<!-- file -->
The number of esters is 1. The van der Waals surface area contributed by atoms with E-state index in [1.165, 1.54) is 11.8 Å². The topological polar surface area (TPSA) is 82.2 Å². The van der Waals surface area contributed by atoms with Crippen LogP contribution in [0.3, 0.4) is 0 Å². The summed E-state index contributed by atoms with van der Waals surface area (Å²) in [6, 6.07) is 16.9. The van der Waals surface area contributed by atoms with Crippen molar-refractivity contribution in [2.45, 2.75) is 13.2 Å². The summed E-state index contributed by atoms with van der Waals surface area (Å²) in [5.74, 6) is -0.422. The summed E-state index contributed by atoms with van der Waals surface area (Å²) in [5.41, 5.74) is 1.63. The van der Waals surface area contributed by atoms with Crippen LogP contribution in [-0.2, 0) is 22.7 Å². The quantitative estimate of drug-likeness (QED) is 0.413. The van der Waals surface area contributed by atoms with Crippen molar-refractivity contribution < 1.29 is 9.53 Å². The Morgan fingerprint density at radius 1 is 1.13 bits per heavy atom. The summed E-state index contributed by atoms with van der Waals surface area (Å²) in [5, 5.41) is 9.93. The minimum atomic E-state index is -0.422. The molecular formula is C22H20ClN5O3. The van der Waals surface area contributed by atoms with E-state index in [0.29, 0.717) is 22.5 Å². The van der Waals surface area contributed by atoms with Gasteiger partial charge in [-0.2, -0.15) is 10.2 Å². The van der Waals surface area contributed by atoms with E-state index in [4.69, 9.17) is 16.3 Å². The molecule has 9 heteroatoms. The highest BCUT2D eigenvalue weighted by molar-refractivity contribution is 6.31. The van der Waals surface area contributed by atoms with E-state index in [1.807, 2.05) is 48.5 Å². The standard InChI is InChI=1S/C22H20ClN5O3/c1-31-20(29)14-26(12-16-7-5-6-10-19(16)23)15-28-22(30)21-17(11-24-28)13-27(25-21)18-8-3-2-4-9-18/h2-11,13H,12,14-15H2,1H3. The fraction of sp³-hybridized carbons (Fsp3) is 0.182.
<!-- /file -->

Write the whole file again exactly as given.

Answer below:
The number of esters is 1. The van der Waals surface area contributed by atoms with E-state index in [1.165, 1.54) is 11.8 Å². The topological polar surface area (TPSA) is 82.2 Å². The van der Waals surface area contributed by atoms with Crippen LogP contribution in [0.3, 0.4) is 0 Å². The summed E-state index contributed by atoms with van der Waals surface area (Å²) in [6, 6.07) is 16.9. The van der Waals surface area contributed by atoms with Crippen molar-refractivity contribution in [2.45, 2.75) is 13.2 Å². The summed E-state index contributed by atoms with van der Waals surface area (Å²) in [5.74, 6) is -0.422. The summed E-state index contributed by atoms with van der Waals surface area (Å²) in [5.41, 5.74) is 1.63. The van der Waals surface area contributed by atoms with Crippen LogP contribution in [-0.2, 0) is 22.7 Å². The quantitative estimate of drug-likeness (QED) is 0.413. The van der Waals surface area contributed by atoms with Crippen molar-refractivity contribution < 1.29 is 9.53 Å². The Morgan fingerprint density at radius 1 is 1.13 bits per heavy atom. The summed E-state index contributed by atoms with van der Waals surface area (Å²) in [5, 5.41) is 9.93. The minimum atomic E-state index is -0.422. The molecular formula is C22H20ClN5O3. The van der Waals surface area contributed by atoms with E-state index in [0.29, 0.717) is 22.5 Å². The van der Waals surface area contributed by atoms with Gasteiger partial charge in [-0.2, -0.15) is 10.2 Å². The van der Waals surface area contributed by atoms with E-state index in [4.69, 9.17) is 16.3 Å². The molecule has 9 heteroatoms. The highest BCUT2D eigenvalue weighted by molar-refractivity contribution is 6.31. The van der Waals surface area contributed by atoms with E-state index in [1.807, 2.05) is 48.5 Å². The standard InChI is InChI=1S/C22H20ClN5O3/c1-31-20(29)14-26(12-16-7-5-6-10-19(16)23)15-28-22(30)21-17(11-24-28)13-27(25-21)18-8-3-2-4-9-18/h2-11,13H,12,14-15H2,1H3. The fraction of sp³-hybridized carbons (Fsp3) is 0.182.